Sausages are quite popular. To most of us, the fact that they take a short time to prepare is a big advantage. For breakfast, lunch, or dinner, sausages work with a variety of accompaniments.
How do you like your sausages, smoked or fresh? Smoking sausages is probably one of the easiest things you can do in your food smoker. There are two different smoking processes for sausages: hot smoking and cold smoking. With hot smoking, the sausage is fully cooked during the smoking process, while in cold smoking, the meat is first cured before smoking, which drives us to our next point.
Do You Need to Cure Your Sausages Before Smoking?
Whether to cure or not simply depends on what you want to achieve, the type of meat you use, or the type of sausage made.
Curing your meat before smoking gives you an extended shelf life and prevents the sausage from contamination. When the meat is exposed to a low oxygen environment, especially during smoking, it kills various bacteria that can be harmful to the human body. Bacteria, mainly those that cause botulism, tend to incubate when they find a favorable environment, putting you at risk. Curing also helps achieve more flavor and allows the meat to hold more moisture during smoking.
There are different ways to cure sausage, including using nitrites/nitrates. To make your smoked sausage even more delicious during curing, people also add citric and ascorbic acid. In this article, we’ll discuss the differences between the two to help you make a more informed decision the next time you are making smoked sausages.
Check out our entire catalog of articles on brining and curing your meat here:
What’s the Difference Between Pickling, Brining, Marinating, and Curing?
Curing and Smoking Meats for Home Food Preservation
Directions On Brining And Curing Your Meat For Food Smoking
This is one of the most powerful weak natural acids and the fastest method to impart the traditional tangy flavour commonly associated with fermented/dry-aged food. When mixed with a proper curing agent, citric acid prevents the meat from spoilage and reduces the pH level, improving the texture. It’s ability to speed up the conversion of nitrite to nitrate oxide equally allows you to get a perfect reddish-pink colour without having to brine or refrigerate your meat overnight.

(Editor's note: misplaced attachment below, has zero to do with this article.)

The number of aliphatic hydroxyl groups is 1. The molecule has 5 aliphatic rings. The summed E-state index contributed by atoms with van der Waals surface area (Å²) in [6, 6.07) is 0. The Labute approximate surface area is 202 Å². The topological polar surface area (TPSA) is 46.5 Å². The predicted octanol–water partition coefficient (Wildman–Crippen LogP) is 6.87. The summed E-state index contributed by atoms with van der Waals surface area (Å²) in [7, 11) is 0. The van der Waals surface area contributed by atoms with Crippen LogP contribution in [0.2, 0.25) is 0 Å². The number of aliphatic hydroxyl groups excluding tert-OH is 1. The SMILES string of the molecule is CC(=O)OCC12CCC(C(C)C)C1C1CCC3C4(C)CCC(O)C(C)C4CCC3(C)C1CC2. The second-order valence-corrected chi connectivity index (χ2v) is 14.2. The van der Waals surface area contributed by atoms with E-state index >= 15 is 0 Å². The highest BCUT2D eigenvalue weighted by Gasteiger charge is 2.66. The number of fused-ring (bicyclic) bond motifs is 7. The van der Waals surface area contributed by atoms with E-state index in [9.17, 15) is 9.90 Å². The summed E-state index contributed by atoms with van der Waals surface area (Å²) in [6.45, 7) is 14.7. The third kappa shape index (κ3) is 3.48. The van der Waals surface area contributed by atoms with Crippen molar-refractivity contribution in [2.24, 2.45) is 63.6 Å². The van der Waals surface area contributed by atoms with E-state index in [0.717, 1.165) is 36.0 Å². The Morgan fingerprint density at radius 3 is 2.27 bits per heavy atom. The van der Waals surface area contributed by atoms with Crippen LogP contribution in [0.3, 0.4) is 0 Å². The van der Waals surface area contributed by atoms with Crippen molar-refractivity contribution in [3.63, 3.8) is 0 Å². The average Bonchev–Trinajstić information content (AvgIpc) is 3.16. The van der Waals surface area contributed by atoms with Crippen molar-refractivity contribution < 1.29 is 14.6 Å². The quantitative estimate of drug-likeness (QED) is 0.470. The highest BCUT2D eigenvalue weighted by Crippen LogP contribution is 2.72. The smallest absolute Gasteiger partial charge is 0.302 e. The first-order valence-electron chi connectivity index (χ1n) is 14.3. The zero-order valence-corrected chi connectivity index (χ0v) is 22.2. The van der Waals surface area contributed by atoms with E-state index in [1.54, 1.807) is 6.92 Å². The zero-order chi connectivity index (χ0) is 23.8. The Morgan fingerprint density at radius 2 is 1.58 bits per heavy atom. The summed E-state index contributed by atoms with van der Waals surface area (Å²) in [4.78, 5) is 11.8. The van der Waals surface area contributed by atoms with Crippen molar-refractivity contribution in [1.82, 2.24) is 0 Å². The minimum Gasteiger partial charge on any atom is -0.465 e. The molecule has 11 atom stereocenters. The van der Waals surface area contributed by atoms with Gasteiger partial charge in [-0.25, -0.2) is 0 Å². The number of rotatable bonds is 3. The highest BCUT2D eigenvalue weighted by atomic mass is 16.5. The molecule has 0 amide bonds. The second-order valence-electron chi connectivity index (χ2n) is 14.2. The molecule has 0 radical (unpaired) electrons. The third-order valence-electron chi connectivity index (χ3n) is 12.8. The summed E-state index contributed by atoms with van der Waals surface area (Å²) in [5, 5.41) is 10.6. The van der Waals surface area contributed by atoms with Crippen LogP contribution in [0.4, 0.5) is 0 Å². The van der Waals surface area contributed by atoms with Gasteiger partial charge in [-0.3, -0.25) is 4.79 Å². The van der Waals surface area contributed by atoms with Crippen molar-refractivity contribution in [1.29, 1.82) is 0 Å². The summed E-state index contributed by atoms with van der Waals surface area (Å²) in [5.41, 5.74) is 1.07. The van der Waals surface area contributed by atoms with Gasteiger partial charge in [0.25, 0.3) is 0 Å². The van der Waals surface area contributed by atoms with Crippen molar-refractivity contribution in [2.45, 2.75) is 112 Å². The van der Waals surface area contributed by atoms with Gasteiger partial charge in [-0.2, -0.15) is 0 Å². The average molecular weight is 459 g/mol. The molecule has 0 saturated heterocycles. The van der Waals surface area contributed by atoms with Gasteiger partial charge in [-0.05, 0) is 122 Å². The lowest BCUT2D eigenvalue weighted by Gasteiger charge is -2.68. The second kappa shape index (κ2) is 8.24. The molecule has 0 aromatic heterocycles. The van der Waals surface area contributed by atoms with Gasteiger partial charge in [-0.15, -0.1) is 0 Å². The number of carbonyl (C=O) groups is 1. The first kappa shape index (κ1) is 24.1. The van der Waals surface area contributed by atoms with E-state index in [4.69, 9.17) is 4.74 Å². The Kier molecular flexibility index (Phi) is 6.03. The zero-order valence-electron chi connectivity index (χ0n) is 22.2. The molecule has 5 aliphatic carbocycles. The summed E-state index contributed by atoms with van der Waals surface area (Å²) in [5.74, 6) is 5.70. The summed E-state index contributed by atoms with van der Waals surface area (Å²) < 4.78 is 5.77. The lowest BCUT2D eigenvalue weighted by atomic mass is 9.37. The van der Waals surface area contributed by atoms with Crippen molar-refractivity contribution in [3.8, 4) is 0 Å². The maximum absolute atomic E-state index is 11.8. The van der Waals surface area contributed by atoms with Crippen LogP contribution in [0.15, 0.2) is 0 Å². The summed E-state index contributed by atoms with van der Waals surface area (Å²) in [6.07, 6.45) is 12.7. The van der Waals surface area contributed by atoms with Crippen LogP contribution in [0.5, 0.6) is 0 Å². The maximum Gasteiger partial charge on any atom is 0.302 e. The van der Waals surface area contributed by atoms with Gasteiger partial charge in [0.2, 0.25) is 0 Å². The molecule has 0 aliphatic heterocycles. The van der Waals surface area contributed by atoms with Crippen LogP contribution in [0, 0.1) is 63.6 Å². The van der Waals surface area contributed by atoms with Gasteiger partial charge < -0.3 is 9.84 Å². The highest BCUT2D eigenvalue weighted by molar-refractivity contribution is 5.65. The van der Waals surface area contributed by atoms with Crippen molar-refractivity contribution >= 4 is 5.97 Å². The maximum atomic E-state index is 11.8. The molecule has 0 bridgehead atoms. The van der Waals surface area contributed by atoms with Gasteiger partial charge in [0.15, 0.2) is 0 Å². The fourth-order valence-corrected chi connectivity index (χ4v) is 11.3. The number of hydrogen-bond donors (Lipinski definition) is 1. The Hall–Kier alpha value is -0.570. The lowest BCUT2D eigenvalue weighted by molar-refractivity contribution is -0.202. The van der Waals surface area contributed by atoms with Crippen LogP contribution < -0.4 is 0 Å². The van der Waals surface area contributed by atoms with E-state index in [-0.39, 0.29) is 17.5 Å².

You can either use regular citric acid or encapsulated citric acid.
Regular Citric Acid
With the regular citric acid, there’s nothing that’s added to it, making it maintain its pH level. This allows for acidity to immediately dissolve the connective and muscle tissues, changing the overall texture.
Encapsulated Citric Acid
Unlike regular citric acid, encapsulated citric acid is coated in hydrogenated vegetable oil or maltodextrin. The coating (barrier) between the meat and the acid allows it to dissolve slower, giving you greater control when mixing citric acid and meat.
Another advantage of using citric acid is the alteration of the pH level, making the meat tender, which cuts down cooking time and makes it more receptive to spices.
How to Use Encapsulated Citric Acid in Sausage
Here are the steps to follow when you want to make your smoked sausage with encapsulated citric acid:
- Properly grind your meat.
- Add the spices you want in your sausage, cure, and water, then mix thoroughly.
- To the mixture, add encapsulated acid depending on how you want your sausages, either less tangy and acidic or vice versa.If you use 3–4 oz for every 25 lbs should do it. When you have a larger quantity like 100 lbs, 12–16 oz of encapsulated citric acid can be used.
- After stuffing, cook your sausages in the food smoker.
- To help set the casing on the sausage, you can put your sausages in an ice bath once ready and out of the food smoker. This also helps lower the temperature.
Caution against mixing encapsulated citric acid and your meat mixture for too long as you risk damaging the capsule, leading to the release of citric acid too early in the preparation process.
What About Ascorbic Acid?
In sausage making, ascorbic acid helps ensure the nitrates’ red coloring effect is enhanced. This prevents oxidation and discolouration, especially during storage. It is important to note that ascorbic acid is more of an antioxidant, which will prevent the fat from going rancid.
While it’s also used as a cure or accelerator, ascorbic acid doesn’t affect the flavour. When mixing ascorbic acid, you shouldn’t combine nitrate salt/salvianda with ascorbic acid in one go, but add one after the other in the mix as it can reduce the effect of both and fail to get the desired results.
Both ascorbic and citric acid play different roles in sausage making. To achieve a tangy flavour, you should use citric acid, but if you are looking to enhance the color, you should use ascorbic acid.
Interested in checking out more information about sausages? Look no further than our articles on:
How To Tell When Smoked Sausage Is Done
The Ultimate Guide to Smoking Sausage and Brats
All About Cold Smoking Sausage for Newbies
Sausage Preparation and the Pro-Tips on Seasoning
For more great ideas on how to get the most out of your Bradley Smoker, check out the awesome articles on our Bradley Smoker Food Smoking Blog for more tips & tricks.